A woman in the right place at the wrong time

The Lebrecht Album of the Week features music by Geraldine Mucha:

Late in the Second World War, a Scottish composer in London fell in love with a Czech journalist. Geraldine Thomson was a rising talent at the Royal Academy of Music. Jiri Mucha was the son of a world-renowned artist, the man who had remade the fin-de-siecle image of Sarah Bernhardt in a style as unmistakable and widely imitated as Gustav Klimt’s.

Newly married, the Muchas returned in autumn 1945 to Prague…. When the Communists seized power, Jiri was arrested as an enemy of the people and Geraldine’s music was banned…

Read on here.

And here.

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  • John Borstlap says:

    “A 1961 piano concerto reveals a considerable lyrical gift, albeit one that belongs to a much earlier era.”

    So what? It sounds a bit as a critique. But in a time of cultural erosion harking back to an earlier era is an advantage. That concerto is excellent, a bit Bartokkish. There are worse models.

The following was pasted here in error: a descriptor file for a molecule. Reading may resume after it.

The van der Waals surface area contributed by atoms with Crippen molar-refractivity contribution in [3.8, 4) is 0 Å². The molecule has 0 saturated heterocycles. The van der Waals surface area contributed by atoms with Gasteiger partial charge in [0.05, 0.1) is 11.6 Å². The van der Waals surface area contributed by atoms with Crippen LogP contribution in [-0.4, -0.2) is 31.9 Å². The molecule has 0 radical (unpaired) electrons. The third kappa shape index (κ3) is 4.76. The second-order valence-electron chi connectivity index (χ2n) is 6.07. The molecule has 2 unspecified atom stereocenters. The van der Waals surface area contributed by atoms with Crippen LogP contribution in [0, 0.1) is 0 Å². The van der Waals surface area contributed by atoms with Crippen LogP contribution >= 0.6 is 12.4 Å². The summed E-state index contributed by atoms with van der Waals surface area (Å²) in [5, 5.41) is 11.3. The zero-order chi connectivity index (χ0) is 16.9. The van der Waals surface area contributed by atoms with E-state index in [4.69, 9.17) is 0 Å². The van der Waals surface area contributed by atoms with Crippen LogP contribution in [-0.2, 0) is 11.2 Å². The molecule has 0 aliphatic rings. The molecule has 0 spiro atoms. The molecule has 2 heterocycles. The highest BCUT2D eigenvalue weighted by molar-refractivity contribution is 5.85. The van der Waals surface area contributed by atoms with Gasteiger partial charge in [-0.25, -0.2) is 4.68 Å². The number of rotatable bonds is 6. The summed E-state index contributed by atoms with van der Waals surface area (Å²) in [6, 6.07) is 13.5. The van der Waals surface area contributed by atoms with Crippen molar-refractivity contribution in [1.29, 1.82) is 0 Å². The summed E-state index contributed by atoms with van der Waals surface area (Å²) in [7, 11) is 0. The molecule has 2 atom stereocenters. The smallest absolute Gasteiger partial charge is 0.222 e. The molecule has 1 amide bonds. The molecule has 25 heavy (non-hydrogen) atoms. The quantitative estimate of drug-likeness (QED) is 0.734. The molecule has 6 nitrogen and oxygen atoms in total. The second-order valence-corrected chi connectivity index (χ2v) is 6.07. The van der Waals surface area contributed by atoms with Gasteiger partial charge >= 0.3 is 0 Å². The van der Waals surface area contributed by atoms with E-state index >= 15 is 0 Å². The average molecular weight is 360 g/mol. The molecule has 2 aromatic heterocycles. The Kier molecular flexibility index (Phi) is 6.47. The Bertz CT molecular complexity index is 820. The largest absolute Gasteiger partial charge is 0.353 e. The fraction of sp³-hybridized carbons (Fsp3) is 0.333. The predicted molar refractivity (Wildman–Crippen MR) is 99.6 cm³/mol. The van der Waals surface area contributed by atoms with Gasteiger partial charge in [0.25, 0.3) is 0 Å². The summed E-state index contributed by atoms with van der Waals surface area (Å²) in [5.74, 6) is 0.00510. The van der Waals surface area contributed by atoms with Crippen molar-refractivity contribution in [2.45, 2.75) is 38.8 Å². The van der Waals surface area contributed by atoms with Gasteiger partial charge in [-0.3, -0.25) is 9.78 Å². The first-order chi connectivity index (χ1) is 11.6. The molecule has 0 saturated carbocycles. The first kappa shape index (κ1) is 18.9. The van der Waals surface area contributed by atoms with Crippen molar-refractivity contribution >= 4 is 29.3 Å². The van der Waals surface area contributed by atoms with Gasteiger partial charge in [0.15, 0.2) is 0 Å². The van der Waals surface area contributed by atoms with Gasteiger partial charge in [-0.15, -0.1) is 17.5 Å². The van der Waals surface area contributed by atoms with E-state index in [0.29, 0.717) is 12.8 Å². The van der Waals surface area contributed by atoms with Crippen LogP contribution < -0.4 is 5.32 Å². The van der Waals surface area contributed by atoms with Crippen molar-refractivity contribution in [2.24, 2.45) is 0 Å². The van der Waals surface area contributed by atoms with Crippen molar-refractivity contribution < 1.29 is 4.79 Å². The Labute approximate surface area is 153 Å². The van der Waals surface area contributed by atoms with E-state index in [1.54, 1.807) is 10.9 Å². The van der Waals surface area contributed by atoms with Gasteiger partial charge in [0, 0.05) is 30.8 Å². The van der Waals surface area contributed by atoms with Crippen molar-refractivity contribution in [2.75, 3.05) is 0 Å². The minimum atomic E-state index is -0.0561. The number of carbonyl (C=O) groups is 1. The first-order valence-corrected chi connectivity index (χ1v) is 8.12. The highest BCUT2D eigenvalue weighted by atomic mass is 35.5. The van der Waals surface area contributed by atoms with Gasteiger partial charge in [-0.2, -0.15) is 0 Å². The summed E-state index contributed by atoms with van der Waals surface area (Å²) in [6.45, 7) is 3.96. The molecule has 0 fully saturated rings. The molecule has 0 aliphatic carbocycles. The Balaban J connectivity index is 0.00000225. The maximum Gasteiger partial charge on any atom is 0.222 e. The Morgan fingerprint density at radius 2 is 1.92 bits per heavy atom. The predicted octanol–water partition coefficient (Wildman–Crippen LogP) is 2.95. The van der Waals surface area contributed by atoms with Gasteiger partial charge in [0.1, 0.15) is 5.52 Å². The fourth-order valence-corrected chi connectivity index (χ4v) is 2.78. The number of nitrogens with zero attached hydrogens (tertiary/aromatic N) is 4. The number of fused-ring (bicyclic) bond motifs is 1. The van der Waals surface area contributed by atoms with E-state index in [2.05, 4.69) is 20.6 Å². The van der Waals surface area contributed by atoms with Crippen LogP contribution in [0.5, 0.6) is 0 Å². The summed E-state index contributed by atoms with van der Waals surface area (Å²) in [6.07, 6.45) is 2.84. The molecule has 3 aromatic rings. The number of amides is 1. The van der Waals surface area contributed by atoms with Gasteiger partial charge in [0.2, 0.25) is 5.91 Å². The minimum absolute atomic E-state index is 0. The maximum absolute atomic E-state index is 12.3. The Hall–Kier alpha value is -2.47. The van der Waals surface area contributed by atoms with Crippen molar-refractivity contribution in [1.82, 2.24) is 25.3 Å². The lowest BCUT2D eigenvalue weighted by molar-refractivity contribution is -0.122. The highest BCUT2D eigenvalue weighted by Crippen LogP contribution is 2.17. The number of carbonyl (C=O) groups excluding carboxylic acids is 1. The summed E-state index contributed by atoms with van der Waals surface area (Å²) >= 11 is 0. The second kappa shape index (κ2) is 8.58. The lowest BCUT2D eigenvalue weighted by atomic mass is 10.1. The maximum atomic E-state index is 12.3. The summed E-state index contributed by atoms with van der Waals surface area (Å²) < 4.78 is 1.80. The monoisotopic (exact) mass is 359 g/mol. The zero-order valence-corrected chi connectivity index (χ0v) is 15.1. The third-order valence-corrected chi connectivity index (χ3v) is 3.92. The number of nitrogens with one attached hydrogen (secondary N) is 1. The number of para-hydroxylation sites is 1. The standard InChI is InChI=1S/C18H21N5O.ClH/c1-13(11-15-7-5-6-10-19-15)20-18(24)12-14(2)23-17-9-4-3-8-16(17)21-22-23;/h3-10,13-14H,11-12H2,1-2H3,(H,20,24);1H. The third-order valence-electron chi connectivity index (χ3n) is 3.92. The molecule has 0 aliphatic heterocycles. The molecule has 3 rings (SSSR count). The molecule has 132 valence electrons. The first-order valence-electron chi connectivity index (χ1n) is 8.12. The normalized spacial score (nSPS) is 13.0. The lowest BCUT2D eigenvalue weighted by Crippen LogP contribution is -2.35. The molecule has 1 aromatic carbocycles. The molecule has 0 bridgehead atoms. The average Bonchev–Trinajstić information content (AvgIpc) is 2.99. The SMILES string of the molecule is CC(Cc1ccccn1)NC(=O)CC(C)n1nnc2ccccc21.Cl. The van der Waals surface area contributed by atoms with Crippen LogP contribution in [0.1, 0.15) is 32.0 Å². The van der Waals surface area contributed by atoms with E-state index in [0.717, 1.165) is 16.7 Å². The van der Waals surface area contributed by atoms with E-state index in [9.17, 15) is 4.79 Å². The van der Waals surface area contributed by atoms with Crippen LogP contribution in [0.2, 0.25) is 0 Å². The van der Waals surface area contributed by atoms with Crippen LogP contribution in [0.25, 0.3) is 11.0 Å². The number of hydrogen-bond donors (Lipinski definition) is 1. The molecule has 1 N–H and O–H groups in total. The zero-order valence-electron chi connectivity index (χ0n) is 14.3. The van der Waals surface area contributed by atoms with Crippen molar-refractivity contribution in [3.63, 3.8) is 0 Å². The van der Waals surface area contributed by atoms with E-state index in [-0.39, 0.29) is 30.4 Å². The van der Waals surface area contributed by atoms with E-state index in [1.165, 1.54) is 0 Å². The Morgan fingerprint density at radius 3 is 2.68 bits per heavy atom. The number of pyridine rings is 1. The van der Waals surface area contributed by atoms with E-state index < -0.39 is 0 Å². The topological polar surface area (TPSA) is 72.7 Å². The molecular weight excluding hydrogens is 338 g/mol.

• buxtehude says:

      What if we were permitted to listen only to the music of our contemporaries, especially the ones officially certified as authentic contemporary even if these were in fact long dead…

      BTW husband Mucha’s first wife was Vítězslava Kaprálová, Martinu’s muse dead in 1940 age 25 and mourned in Cz today as as the lost last link in the line stretching from Smetana to Martinu.

      “If you can’t be one, marry one” — may have been his motto. And Geraldine’s concerto here has more than a trace of Martinu.

      Norman thanks for posting.

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